Among the regime’s most recent lies were comments attributed several days ago to Riad al-Asaad, commander of the Free Syrian Army (FSA), in a Reuters report.  In these quotes, which were entirely fabricated, al-Asaad claimed that a thousand of his men had been killed in a series of defeats.  That falsehood was not the first; there is, in fact, an army of regime employees producing similar lies.  It isn’t enough for them to promote the regime’s positions in the media, in addition to commenting on and responding to conflicting reports; they go beyond that, falsifying pictures, news and statements in various media.  The propaganda aimed at the West focuses on the revolutionaries being “Qaeda” terrorists and a grab-bagof Islamist extremists.  The propaganda directed at Arabs tells them that what’s happening to the Assad regime is an American-French conspiracy.  And the messages directed to Syrians also differ: for Christians, they’re being targeted by Islamists; for pro-revolution Syrians, they are told that the revolution is a Israel-directed conspiracy against the Arabs and Islam, and that Israeli weapons have been discovered with the revolutionaries.  There is propaganda directed at the revolutionaries themselves, meant to turn them against each other or sow disinformation: when the village of Al-Haffah, near Lattakia, was seized by revolutionaries in what came to be called the Battle of al-Haffah, messages claiming that the FSA had ordered a tactical retreat were directed at them through the media.  As an FSA official told Asharq al-Awsat,the fighters in fact withdrew, thinking that those were the orders of the FSA leadership.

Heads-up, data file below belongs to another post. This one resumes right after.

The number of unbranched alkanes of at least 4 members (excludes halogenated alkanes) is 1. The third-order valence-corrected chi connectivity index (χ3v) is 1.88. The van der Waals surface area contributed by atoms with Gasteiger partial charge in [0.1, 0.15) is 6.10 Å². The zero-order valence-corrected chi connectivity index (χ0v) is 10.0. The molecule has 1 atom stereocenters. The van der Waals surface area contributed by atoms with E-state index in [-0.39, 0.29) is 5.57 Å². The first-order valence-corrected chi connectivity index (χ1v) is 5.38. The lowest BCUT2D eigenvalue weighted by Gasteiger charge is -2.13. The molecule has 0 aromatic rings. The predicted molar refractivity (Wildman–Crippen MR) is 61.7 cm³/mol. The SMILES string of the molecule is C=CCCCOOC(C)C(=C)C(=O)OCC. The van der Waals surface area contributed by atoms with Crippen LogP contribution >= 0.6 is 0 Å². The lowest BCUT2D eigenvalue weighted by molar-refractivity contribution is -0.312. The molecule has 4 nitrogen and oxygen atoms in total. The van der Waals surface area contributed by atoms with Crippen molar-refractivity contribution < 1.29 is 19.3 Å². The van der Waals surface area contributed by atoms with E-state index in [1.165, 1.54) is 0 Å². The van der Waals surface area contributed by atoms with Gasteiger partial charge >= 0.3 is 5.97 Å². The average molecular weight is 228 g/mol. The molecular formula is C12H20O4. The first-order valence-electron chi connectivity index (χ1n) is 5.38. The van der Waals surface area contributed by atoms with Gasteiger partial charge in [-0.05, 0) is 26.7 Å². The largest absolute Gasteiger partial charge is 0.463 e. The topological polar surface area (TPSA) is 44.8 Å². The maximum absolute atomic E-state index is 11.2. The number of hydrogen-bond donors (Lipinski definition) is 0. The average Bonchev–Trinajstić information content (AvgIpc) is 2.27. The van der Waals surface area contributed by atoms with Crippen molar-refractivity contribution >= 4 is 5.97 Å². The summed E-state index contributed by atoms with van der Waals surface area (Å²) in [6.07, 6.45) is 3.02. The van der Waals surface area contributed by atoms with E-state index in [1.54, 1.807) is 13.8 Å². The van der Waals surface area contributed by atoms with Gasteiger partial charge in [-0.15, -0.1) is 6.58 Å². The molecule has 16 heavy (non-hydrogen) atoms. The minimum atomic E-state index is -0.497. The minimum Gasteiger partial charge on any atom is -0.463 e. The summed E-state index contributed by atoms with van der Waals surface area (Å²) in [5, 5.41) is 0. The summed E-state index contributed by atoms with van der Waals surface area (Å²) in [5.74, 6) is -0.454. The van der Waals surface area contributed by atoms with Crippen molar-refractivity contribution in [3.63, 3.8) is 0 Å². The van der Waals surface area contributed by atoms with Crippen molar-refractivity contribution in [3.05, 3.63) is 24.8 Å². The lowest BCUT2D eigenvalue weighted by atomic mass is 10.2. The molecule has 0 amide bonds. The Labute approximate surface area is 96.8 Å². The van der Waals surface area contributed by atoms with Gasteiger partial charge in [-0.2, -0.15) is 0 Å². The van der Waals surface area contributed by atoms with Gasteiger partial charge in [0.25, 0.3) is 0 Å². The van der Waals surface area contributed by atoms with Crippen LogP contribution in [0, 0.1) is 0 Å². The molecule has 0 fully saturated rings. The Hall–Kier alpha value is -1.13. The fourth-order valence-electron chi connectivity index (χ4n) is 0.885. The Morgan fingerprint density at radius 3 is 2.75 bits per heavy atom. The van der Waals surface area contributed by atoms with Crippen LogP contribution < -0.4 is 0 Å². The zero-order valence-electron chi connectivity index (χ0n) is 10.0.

I am not shocked, then, when I hear politicians or media figures in the West adopt the official position of the Syrian regime, given the huge quantity of lies that reach them.  The strangest thing, in fact, is that Russian media aimed abroad circulates Assad regime-produced propaganda materials, even going to great lengths to add to them.